My book highlights the performance of the 11-person, all-volunteer crew that supported me during RAAM. The message in the book is that a team that believes in its mission can overcome any obstacle. Our mission was to help children with cancer. This team forgave each other when they made mistakes, delegated tasks without second guessing, honored each others’ roles and took ownership of their assigned tasks. The mission was the inspiration.
Our current inspiration is to support children in Colorado. I have completed races one and two in the series without support because they are the short-distance races. I am assembling a team to help me on the the Leadville Trail 100 Run. Many of my teammates from the RAAM race live in Denver and Boulder. They have agreed to assist me in this last race in the series with logistics and as pacers after mile 50. They know me well and I trust they will be a godsend running through the night keeping me on track to finish.
In your book, you write that, “power is in the mind as well as the body” (which incidentally sounds similar to something Leadville Trail 100 founder Ken Chlouber might say). How do you practice that sentiment during a given event?
When the going gets tough for me in an race, I think about what my son went through during treatment and what so many young children fighting cancer are experiencing today. It makes whatever pain I am feeling on the Leadville course seem not so tough. The distance and scale of any endurance race can be overwhelming, but by selectively ignoring what is far ahead and concentrating on “one pedal stroke” or “one step” at a time your body will carry you through. Thinking about how much distance remains in any race is a terrible thing unless you are past the 90-percent mark. I am a firm believer that many athletes quit mentally, long before their bodies give up. Learning to block out the thoughts that cause me to doubt myself became a critical skill. I had the pleasure of meeting Ken at the finish line of the Silver Rush 50. He is a very cool guy.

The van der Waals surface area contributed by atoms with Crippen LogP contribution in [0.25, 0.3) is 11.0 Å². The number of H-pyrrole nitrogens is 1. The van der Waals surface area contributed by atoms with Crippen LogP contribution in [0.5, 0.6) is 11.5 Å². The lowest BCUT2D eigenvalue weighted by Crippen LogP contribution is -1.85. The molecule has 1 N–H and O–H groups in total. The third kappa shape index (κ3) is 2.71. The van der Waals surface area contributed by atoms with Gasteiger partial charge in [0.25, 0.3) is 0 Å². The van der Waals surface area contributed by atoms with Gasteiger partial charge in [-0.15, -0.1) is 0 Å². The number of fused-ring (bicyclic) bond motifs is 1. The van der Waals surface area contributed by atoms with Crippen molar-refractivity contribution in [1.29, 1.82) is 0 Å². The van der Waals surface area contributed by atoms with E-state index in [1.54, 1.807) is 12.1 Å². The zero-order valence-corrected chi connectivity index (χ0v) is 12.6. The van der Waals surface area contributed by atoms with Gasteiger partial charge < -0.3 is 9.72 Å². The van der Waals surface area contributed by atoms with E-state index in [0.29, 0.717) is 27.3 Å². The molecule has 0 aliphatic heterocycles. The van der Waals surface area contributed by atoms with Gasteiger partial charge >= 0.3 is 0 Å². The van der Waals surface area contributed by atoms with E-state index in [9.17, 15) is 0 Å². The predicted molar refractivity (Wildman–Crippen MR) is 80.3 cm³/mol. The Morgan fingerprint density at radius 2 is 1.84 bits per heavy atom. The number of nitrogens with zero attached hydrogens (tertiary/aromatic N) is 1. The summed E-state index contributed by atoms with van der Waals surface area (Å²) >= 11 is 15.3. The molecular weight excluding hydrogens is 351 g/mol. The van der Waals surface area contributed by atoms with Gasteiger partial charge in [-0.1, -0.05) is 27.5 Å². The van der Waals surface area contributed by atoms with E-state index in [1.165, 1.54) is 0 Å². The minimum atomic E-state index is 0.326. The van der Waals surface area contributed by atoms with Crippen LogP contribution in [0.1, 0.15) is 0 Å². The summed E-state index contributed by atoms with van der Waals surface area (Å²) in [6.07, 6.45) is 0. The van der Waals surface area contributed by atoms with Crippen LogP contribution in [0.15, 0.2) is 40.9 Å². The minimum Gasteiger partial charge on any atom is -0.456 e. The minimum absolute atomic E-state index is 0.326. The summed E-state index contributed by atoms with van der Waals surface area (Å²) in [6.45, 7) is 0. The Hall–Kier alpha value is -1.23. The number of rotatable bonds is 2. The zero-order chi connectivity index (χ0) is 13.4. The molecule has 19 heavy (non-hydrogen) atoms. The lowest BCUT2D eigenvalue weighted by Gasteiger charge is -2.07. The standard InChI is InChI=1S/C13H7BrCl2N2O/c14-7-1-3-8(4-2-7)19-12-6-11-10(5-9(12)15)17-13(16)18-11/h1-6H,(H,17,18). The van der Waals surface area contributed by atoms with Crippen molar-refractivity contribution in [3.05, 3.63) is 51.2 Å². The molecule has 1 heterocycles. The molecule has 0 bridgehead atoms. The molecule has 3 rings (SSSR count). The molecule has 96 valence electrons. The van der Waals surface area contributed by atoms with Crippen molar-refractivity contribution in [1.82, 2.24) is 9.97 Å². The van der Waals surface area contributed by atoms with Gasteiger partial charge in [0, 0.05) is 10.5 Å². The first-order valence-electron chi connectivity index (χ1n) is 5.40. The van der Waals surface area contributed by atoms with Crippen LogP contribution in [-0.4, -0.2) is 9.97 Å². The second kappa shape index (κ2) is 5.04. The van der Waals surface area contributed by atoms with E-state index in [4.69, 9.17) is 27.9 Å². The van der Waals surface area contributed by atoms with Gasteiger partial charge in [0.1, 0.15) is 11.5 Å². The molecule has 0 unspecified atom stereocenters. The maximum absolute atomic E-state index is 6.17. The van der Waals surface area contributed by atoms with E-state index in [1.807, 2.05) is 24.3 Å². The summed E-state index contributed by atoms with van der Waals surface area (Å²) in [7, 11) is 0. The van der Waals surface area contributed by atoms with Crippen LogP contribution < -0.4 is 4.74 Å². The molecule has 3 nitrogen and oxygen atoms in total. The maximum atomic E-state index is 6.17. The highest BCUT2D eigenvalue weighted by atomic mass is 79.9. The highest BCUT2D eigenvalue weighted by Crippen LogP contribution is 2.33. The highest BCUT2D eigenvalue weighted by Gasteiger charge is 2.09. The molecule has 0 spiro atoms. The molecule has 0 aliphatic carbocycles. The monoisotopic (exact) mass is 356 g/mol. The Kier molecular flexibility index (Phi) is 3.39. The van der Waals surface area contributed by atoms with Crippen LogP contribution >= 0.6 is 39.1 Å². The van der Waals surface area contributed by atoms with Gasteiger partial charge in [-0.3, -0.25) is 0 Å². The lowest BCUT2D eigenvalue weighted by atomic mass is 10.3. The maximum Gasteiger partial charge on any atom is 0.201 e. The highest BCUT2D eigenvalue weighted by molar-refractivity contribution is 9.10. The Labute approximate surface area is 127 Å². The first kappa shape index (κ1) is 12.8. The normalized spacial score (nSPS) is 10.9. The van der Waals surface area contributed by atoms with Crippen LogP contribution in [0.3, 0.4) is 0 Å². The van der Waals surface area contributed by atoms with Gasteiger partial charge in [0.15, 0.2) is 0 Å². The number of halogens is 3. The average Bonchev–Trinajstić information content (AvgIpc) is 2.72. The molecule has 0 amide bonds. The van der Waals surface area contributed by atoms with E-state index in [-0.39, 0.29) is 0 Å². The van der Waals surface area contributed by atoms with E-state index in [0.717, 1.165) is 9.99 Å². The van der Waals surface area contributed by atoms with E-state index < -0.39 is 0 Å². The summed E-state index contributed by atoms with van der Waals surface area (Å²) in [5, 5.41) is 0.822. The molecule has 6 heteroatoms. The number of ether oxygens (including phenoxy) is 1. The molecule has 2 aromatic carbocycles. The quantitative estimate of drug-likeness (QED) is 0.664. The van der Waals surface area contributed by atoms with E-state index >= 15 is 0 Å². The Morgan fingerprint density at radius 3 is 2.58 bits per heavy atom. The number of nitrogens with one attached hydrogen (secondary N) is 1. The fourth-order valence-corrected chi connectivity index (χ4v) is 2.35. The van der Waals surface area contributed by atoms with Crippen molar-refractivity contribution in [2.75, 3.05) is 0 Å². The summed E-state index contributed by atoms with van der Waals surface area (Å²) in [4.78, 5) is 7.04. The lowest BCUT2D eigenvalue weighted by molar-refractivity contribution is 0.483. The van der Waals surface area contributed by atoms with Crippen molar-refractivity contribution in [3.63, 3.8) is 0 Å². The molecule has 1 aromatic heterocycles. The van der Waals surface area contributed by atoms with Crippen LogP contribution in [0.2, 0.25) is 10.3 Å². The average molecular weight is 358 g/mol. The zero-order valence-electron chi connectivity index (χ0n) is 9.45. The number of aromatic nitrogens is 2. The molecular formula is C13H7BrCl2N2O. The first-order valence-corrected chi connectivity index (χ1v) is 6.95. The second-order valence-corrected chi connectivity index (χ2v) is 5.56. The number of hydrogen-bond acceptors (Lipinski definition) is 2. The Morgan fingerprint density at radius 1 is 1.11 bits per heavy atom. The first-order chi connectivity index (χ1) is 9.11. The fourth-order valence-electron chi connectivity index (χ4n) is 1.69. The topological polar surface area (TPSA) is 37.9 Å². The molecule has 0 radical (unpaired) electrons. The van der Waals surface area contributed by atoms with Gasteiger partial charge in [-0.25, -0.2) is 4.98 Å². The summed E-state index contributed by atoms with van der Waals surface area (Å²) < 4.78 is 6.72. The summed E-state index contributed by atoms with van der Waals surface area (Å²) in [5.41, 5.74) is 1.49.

What sort of things do you and your son, Matt, enjoy doing together? Does he train or compete with you?
Matt loves the outdoors and has led hikes on multiple sections of the Appalachian Trail with friends. Last summer we hiked the 14er Gray’s Peak in Colorado and summited Mt. Kilimanjaro in July 2013. Matt raised $25,000 for Hopecam and honored a different child with cancer on each day of his hike. This summer Matt is helping me promote the book and the story, supporting me for book talks. Matt is a senior at Stetson University studying audio production and business. He is cancer-free.
What’s your favorite thing to eat the night before an event?
Like many athletes, I eat a lot of carbohydrates for lunch and dinner the night before a race. The more important nutritional strategy is what to eat during a race. I learned from Race Across America that the higher the percentage of liquid intake, the better my performance. Fortunately, I can tolerate an 80 percent liquid to 20 percent solid nutritional intake balance without a lot of gastric distress.